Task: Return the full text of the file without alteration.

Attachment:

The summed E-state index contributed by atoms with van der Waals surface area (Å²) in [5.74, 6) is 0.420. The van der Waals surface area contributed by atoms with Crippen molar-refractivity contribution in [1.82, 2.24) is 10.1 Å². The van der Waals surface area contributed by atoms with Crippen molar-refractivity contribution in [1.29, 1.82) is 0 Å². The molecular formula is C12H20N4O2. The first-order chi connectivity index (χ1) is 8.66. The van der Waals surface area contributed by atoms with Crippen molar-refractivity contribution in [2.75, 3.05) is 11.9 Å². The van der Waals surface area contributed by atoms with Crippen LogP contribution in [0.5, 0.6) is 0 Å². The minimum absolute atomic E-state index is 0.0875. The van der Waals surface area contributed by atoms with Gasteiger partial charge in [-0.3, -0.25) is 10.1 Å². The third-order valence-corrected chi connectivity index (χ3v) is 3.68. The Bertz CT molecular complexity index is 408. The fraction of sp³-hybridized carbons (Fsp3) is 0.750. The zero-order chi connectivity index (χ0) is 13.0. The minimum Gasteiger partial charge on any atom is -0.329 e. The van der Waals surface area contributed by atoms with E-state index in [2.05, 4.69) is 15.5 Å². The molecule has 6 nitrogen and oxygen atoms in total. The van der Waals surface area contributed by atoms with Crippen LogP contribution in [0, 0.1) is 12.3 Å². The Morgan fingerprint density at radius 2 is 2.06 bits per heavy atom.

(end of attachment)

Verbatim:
The summed E-state index contributed by atoms with van der Waals surface area (Å²) in [5.74, 6) is 0.420. The van der Waals surface area contributed by atoms with Crippen molar-refractivity contribution in [1.82, 2.24) is 10.1 Å². The van der Waals surface area contributed by atoms with Crippen molar-refractivity contribution in [1.29, 1.82) is 0 Å². The molecular formula is C12H20N4O2. The first-order chi connectivity index (χ1) is 8.66. The van der Waals surface area contributed by atoms with Crippen molar-refractivity contribution in [2.75, 3.05) is 11.9 Å². The van der Waals surface area contributed by atoms with Crippen LogP contribution in [0.5, 0.6) is 0 Å². The minimum absolute atomic E-state index is 0.0875. The van der Waals surface area contributed by atoms with Gasteiger partial charge in [-0.3, -0.25) is 10.1 Å². The third-order valence-corrected chi connectivity index (χ3v) is 3.68. The Bertz CT molecular complexity index is 408. The fraction of sp³-hybridized carbons (Fsp3) is 0.750. The zero-order chi connectivity index (χ0) is 13.0. The minimum Gasteiger partial charge on any atom is -0.329 e. The van der Waals surface area contributed by atoms with E-state index in [2.05, 4.69) is 15.5 Å². The molecule has 6 nitrogen and oxygen atoms in total. The van der Waals surface area contributed by atoms with Crippen LogP contribution in [0, 0.1) is 12.3 Å². The Morgan fingerprint density at radius 2 is 2.06 bits per heavy atom.